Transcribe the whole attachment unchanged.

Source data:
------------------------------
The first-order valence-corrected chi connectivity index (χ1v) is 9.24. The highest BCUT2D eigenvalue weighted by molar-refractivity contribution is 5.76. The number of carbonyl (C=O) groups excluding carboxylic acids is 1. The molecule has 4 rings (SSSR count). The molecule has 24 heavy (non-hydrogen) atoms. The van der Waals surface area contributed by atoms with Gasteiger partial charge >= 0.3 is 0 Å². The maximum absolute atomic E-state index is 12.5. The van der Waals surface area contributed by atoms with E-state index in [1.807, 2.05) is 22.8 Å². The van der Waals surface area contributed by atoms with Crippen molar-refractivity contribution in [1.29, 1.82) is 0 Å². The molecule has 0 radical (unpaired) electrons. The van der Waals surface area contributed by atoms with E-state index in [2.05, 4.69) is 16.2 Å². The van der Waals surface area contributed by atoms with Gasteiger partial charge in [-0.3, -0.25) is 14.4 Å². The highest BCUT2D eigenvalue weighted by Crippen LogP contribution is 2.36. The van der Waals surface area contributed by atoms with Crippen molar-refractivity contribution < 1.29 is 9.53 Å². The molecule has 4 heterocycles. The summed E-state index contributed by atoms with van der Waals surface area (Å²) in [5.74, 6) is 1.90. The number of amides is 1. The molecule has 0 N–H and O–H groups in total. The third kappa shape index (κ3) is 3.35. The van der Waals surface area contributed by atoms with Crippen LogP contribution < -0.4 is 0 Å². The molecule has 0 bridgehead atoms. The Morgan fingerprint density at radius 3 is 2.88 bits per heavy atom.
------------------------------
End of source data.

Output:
The first-order valence-corrected chi connectivity index (χ1v) is 9.24. The highest BCUT2D eigenvalue weighted by molar-refractivity contribution is 5.76. The number of carbonyl (C=O) groups excluding carboxylic acids is 1. The molecule has 4 rings (SSSR count). The molecule has 24 heavy (non-hydrogen) atoms. The van der Waals surface area contributed by atoms with Gasteiger partial charge >= 0.3 is 0 Å². The maximum absolute atomic E-state index is 12.5. The van der Waals surface area contributed by atoms with E-state index in [1.807, 2.05) is 22.8 Å². The van der Waals surface area contributed by atoms with Crippen molar-refractivity contribution in [1.29, 1.82) is 0 Å². The molecule has 0 radical (unpaired) electrons. The van der Waals surface area contributed by atoms with E-state index in [2.05, 4.69) is 16.2 Å². The van der Waals surface area contributed by atoms with Gasteiger partial charge in [-0.3, -0.25) is 14.4 Å². The highest BCUT2D eigenvalue weighted by Crippen LogP contribution is 2.36. The van der Waals surface area contributed by atoms with Crippen molar-refractivity contribution < 1.29 is 9.53 Å². The molecule has 4 heterocycles. The summed E-state index contributed by atoms with van der Waals surface area (Å²) in [5.74, 6) is 1.90. The number of amides is 1. The molecule has 0 N–H and O–H groups in total. The third kappa shape index (κ3) is 3.35. The van der Waals surface area contributed by atoms with Crippen LogP contribution < -0.4 is 0 Å². The molecule has 0 bridgehead atoms. The Morgan fingerprint density at radius 3 is 2.88 bits per heavy atom.